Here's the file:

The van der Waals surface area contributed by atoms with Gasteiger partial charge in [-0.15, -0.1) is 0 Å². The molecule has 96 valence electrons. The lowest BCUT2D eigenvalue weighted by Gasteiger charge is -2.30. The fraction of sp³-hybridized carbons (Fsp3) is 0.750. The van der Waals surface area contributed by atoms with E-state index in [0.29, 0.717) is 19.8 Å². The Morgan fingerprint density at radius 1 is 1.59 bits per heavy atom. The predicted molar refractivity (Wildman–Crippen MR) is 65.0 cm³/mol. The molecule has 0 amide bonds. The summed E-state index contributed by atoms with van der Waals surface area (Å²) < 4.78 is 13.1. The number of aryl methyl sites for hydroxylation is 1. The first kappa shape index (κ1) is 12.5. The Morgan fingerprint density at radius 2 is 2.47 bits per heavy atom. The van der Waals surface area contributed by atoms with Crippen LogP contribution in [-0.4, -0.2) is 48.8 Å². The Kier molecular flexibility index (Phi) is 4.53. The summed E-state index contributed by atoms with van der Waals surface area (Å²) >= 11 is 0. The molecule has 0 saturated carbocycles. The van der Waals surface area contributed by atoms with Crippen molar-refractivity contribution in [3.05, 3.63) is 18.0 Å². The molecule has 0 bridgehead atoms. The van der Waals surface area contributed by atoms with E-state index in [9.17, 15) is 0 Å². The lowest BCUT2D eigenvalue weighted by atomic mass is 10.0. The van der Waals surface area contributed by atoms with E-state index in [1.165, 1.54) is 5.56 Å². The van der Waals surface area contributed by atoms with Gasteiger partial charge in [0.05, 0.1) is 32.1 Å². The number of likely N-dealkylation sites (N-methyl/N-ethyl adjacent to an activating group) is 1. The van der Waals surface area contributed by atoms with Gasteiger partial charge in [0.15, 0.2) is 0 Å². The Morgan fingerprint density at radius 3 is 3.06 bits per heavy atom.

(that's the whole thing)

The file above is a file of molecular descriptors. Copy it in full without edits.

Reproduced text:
The van der Waals surface area contributed by atoms with Gasteiger partial charge in [-0.15, -0.1) is 0 Å². The molecule has 96 valence electrons. The lowest BCUT2D eigenvalue weighted by Gasteiger charge is -2.30. The fraction of sp³-hybridized carbons (Fsp3) is 0.750. The van der Waals surface area contributed by atoms with E-state index in [0.29, 0.717) is 19.8 Å². The Morgan fingerprint density at radius 1 is 1.59 bits per heavy atom. The predicted molar refractivity (Wildman–Crippen MR) is 65.0 cm³/mol. The molecule has 0 amide bonds. The summed E-state index contributed by atoms with van der Waals surface area (Å²) < 4.78 is 13.1. The number of aryl methyl sites for hydroxylation is 1. The first kappa shape index (κ1) is 12.5. The Morgan fingerprint density at radius 2 is 2.47 bits per heavy atom. The van der Waals surface area contributed by atoms with Crippen LogP contribution in [-0.4, -0.2) is 48.8 Å². The Kier molecular flexibility index (Phi) is 4.53. The summed E-state index contributed by atoms with van der Waals surface area (Å²) >= 11 is 0. The molecule has 0 saturated carbocycles. The van der Waals surface area contributed by atoms with Crippen molar-refractivity contribution in [3.05, 3.63) is 18.0 Å². The molecule has 0 bridgehead atoms. The van der Waals surface area contributed by atoms with E-state index in [9.17, 15) is 0 Å². The lowest BCUT2D eigenvalue weighted by atomic mass is 10.0. The van der Waals surface area contributed by atoms with E-state index in [1.165, 1.54) is 5.56 Å². The van der Waals surface area contributed by atoms with Gasteiger partial charge in [0.05, 0.1) is 32.1 Å². The number of likely N-dealkylation sites (N-methyl/N-ethyl adjacent to an activating group) is 1. The van der Waals surface area contributed by atoms with Gasteiger partial charge in [0.15, 0.2) is 0 Å². The Morgan fingerprint density at radius 3 is 3.06 bits per heavy atom.